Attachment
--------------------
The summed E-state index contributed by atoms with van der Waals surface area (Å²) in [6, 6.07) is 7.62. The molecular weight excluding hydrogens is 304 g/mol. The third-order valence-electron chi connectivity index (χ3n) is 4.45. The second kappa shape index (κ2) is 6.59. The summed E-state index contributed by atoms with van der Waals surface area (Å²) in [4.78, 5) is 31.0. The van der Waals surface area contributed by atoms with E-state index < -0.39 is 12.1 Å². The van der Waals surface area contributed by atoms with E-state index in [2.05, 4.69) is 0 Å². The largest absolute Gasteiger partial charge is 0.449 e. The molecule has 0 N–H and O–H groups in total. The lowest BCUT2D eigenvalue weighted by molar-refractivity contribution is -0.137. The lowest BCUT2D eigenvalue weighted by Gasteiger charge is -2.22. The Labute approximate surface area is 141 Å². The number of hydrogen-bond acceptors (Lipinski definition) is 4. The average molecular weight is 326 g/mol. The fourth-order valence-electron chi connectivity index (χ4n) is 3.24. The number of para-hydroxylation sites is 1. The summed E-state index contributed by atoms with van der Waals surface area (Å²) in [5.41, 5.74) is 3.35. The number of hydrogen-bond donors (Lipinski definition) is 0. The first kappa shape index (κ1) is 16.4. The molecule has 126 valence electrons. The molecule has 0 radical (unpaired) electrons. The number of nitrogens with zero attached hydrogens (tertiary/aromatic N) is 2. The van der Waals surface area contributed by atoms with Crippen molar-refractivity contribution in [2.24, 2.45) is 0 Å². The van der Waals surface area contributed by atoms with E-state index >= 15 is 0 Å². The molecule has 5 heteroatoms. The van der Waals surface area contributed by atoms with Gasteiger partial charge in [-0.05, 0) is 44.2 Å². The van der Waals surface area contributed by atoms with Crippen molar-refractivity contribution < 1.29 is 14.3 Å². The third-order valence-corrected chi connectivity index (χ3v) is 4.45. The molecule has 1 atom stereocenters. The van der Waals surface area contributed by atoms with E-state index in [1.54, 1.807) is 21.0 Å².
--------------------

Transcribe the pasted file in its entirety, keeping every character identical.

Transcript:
The summed E-state index contributed by atoms with van der Waals surface area (Å²) in [6, 6.07) is 7.62. The molecular weight excluding hydrogens is 304 g/mol. The third-order valence-electron chi connectivity index (χ3n) is 4.45. The second kappa shape index (κ2) is 6.59. The summed E-state index contributed by atoms with van der Waals surface area (Å²) in [4.78, 5) is 31.0. The van der Waals surface area contributed by atoms with E-state index < -0.39 is 12.1 Å². The van der Waals surface area contributed by atoms with E-state index in [2.05, 4.69) is 0 Å². The largest absolute Gasteiger partial charge is 0.449 e. The molecule has 0 N–H and O–H groups in total. The lowest BCUT2D eigenvalue weighted by molar-refractivity contribution is -0.137. The lowest BCUT2D eigenvalue weighted by Gasteiger charge is -2.22. The Labute approximate surface area is 141 Å². The number of hydrogen-bond acceptors (Lipinski definition) is 4. The average molecular weight is 326 g/mol. The fourth-order valence-electron chi connectivity index (χ4n) is 3.24. The number of para-hydroxylation sites is 1. The summed E-state index contributed by atoms with van der Waals surface area (Å²) in [5.41, 5.74) is 3.35. The number of hydrogen-bond donors (Lipinski definition) is 0. The first kappa shape index (κ1) is 16.4. The molecule has 126 valence electrons. The molecule has 0 radical (unpaired) electrons. The number of nitrogens with zero attached hydrogens (tertiary/aromatic N) is 2. The van der Waals surface area contributed by atoms with Crippen molar-refractivity contribution in [2.24, 2.45) is 0 Å². The van der Waals surface area contributed by atoms with E-state index >= 15 is 0 Å². The molecule has 5 heteroatoms. The van der Waals surface area contributed by atoms with Gasteiger partial charge in [-0.05, 0) is 44.2 Å². The van der Waals surface area contributed by atoms with Crippen molar-refractivity contribution < 1.29 is 14.3 Å². The third-order valence-corrected chi connectivity index (χ3v) is 4.45. The molecule has 1 atom stereocenters. The van der Waals surface area contributed by atoms with E-state index in [1.54, 1.807) is 21.0 Å².